Mental Illness Comprises 14% of Global Disease Burden
Posted by Admin on September 5, 2007
According to The Lancet "Series on Global Mental Health", neuropsychiatric disorders make up 14% of the global disease burden. Because mental illness is so debilitating, it contributes more to the global burden than heart disease, stroke, or cancer. Neuropsychiatric disorders include depression, psychoses like anxiety, bipolar disorder, schizophrenia, eating disorders, Alzheimer's disease, in addition to substance and alcohol use disorders. Professor Martin Prince of the London King's College Institute of Psychiatry claims that mental illness can increase the likelihood of developing and amplifying a wide range of physical illnesses. He explains that neuropsychiatric disorders are commonly accompanied by communicable and non-communicable diseases that complicate treatment and can lead to poor outcomes, including a higher risk of death. More research needs to be done to better understand the link between mental and physical health and the potential for mental health intervention to improve physical well being.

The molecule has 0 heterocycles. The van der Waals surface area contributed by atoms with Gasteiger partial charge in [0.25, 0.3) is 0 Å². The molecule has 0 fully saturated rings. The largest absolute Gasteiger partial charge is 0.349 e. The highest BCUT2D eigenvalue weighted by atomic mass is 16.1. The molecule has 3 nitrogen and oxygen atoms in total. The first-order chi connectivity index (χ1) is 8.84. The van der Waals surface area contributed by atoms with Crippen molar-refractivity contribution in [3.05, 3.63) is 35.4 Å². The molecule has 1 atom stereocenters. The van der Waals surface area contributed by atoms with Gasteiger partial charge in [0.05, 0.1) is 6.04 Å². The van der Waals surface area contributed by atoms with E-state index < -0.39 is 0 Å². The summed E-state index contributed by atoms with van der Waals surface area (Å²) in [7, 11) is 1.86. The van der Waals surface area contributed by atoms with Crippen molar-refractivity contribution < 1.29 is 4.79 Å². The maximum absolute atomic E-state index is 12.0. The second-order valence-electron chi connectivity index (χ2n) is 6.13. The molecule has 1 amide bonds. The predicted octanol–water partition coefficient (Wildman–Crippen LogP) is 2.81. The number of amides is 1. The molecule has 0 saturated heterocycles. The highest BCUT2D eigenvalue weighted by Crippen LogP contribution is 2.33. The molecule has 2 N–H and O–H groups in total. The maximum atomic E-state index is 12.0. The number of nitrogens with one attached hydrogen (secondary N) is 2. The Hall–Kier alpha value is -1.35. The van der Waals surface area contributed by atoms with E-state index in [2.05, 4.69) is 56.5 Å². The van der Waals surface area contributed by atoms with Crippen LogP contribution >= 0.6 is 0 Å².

Very little is known about the impact of mental disorders on physical illness in low and middle income countries. Eighty percent of non-communicable disease deaths occur in these countries and mental healthcare budgets are too low to measure the impact of neuropsychiatric disorders. Professor Prince claims that "Mental health awareness needs to be integrated into all elements of health and social policy..."